On-site validation of fiber-optic methods for structural health monitoring: Streicker Bridge

D. H. Sigurdardottir, B. Glisic

Research output: Contribution to journalArticlepeer-review

69 Scopus citations


Structural health monitoring (SHM) has potential to facilitate understanding of real structural behavior and provide important information for assessment of structural safety. In spite of its importance and its promising benefits, SHM is scarcely used on real structures. An efficient approach for implementation of SHM has not been developed yet, which is in part due to the current inefficient fragmented approach to SHM in research activities, in practical applications, and in education. To address this challenge, a holistic approach is taken in creation of novel fiber-optic methods for strain-based SHM, with an overall objective to achieve Level IV SHM. The methods are researched, applied, and (to the extent of feasible) validated through implementation on Streicker Bridge at the Princeton University Campus. While the presented research consists of several components, they are all mutually connected by the holistic approach and the ultimate objective. Thus, this paper presents for the first time the holistically researched methods and their validation in on-site conditions. The methods are first generally presented and then their implementation is illustrated through the application to Streicker Bridge, including design of sensor networks, algorithms for data analysis, and rich information on structural conditions provided by the SHM. Two fiber-optic methods are currently applied to the bridge: a global structural monitoring method based on discrete fiber Bragg-grating long-gauge strain and temperature sensors and an integrity monitoring method based on Brillouin-scattering distributed sensors. The results include early age and long-term strain evolution, damage detection, and characterization, including thermally induced cracks and evaluation of reduced joint stiffness, structural identification, evaluation of the effectiveness of complex cross sections through the determination of the location of the centroid of stiffness, discussion of bending, shear, and torsional cross-sectional stiffness, and determination of natural frequencies. This research demonstrates that the proposed methods can be used reliably in on-site conditions to achieve Level IV monitoring. The presented fiber-optic methods can be applied universally to a wide range of beam structures, and the results presented emphasize their effectiveness.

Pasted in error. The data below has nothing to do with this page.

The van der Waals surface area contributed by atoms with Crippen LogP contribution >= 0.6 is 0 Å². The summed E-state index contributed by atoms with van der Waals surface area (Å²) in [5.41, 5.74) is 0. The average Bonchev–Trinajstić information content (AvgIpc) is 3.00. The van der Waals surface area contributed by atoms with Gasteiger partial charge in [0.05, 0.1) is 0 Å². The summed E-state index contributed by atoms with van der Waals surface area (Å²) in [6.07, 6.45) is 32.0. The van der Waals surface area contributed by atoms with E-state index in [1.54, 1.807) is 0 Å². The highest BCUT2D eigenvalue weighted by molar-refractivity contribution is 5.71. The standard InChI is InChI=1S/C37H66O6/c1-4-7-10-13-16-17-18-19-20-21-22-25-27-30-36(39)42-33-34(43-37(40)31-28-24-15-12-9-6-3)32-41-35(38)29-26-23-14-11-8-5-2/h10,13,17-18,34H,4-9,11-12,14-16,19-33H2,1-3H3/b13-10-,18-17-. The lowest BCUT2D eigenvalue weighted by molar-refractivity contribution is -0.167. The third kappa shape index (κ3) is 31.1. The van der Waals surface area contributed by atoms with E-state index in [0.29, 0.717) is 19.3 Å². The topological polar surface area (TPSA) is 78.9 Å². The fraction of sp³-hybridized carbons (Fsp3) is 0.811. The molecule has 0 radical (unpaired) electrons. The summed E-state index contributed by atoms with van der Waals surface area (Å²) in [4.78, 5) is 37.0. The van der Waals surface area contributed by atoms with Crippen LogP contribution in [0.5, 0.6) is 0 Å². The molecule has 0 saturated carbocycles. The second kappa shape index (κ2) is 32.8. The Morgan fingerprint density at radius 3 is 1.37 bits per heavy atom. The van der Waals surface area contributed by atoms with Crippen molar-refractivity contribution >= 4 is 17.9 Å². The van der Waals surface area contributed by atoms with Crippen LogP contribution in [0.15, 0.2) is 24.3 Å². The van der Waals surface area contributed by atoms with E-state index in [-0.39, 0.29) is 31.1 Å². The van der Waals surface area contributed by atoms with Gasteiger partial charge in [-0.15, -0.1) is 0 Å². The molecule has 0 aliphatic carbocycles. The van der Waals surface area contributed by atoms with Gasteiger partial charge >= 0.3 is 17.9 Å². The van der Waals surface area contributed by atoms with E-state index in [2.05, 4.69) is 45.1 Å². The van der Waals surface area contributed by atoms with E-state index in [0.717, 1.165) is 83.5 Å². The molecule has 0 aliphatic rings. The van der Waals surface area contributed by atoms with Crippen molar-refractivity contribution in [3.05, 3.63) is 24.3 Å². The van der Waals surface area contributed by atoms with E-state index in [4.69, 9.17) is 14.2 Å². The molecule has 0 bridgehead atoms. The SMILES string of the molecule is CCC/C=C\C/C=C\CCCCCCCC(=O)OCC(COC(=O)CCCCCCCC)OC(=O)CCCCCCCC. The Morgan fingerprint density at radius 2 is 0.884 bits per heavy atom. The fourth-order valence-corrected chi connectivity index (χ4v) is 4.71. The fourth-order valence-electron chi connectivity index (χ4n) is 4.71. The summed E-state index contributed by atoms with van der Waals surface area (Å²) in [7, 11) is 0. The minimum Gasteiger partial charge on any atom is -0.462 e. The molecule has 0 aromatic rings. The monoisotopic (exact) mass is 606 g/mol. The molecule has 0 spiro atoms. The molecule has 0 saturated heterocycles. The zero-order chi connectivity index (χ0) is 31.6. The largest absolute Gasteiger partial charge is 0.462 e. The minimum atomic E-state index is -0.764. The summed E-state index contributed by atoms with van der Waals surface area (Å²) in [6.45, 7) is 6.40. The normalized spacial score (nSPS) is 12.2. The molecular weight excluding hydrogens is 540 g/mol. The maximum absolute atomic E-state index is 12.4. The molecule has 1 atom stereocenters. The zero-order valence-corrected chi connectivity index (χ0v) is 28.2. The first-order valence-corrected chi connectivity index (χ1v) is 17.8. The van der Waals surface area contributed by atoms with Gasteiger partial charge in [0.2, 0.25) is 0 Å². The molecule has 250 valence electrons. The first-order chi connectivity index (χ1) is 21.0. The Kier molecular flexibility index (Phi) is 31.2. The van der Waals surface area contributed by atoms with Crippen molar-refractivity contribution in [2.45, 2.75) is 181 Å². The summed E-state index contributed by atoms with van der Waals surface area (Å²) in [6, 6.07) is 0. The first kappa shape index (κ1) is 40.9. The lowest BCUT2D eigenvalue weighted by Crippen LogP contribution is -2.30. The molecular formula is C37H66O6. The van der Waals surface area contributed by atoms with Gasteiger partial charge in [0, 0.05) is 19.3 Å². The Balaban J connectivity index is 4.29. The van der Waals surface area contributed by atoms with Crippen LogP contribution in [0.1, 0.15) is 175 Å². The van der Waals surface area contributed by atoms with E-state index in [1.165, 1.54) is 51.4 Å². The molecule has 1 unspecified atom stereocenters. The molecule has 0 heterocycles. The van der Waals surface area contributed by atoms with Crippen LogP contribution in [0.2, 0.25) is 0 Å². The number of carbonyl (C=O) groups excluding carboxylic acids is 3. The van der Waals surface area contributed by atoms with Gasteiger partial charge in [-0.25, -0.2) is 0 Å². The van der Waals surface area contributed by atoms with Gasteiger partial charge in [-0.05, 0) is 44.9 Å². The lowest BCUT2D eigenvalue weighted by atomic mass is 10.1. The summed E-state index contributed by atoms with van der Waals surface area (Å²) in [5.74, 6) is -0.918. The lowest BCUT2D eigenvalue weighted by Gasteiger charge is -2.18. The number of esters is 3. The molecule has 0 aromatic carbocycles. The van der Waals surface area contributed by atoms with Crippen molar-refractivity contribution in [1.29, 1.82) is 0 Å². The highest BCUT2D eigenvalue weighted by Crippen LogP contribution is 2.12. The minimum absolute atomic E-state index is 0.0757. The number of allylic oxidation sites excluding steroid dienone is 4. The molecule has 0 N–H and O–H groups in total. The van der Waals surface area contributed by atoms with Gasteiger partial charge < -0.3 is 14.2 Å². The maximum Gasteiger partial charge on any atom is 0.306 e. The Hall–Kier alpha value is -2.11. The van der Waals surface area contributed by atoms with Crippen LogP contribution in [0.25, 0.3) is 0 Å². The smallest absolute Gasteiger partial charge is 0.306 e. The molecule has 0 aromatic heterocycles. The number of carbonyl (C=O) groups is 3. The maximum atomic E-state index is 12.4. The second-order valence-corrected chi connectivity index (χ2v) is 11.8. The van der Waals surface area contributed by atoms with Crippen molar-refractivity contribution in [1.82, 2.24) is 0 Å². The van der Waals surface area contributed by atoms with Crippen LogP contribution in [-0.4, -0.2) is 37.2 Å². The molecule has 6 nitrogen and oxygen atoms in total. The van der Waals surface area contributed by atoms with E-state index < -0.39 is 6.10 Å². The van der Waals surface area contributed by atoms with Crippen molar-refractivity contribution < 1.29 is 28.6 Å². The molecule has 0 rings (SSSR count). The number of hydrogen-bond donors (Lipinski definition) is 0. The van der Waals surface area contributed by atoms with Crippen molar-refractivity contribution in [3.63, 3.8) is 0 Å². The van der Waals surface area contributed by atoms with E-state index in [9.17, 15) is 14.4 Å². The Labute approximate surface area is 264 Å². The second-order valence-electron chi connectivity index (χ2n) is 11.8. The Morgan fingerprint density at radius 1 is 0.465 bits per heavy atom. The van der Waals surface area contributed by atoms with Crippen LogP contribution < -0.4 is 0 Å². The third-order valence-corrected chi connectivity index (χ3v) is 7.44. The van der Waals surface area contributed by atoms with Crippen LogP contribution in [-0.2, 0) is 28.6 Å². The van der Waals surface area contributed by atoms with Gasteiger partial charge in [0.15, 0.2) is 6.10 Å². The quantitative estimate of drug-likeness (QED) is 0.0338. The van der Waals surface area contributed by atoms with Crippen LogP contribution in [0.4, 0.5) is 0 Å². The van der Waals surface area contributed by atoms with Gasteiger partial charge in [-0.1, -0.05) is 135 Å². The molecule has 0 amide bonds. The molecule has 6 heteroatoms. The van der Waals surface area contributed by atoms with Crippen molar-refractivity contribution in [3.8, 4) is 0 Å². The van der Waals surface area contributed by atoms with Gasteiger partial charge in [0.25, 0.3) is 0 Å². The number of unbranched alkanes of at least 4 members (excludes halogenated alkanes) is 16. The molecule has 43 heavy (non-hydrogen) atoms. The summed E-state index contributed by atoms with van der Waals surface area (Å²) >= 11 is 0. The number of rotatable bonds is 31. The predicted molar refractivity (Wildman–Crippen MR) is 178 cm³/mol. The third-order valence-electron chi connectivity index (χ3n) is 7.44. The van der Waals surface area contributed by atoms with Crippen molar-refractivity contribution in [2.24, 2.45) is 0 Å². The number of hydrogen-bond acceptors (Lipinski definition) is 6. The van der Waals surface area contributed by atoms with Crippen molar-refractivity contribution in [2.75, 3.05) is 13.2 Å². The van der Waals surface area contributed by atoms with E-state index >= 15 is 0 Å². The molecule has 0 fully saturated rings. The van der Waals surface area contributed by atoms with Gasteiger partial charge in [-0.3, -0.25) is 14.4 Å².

Original languageEnglish (US)
Pages (from-to)529-549
Number of pages21
JournalJournal of Civil Structural Health Monitoring
Issue number4
StatePublished - Sep 23 2015
Externally publishedYes

All Science Journal Classification (ASJC) codes

  • Civil and Structural Engineering
  • Safety, Risk, Reliability and Quality


  • Brillouin scattering distributed sensors
  • Damage detection and characterization
  • Fiber-optic methods
  • Level IV SHM
  • Long-gauge fiber Bragg-grating (FBG) sensors
  • Long-term structural health monitoring (SHM)
  • Post-tensioned concrete pedestrian bridge
  • Structural identification


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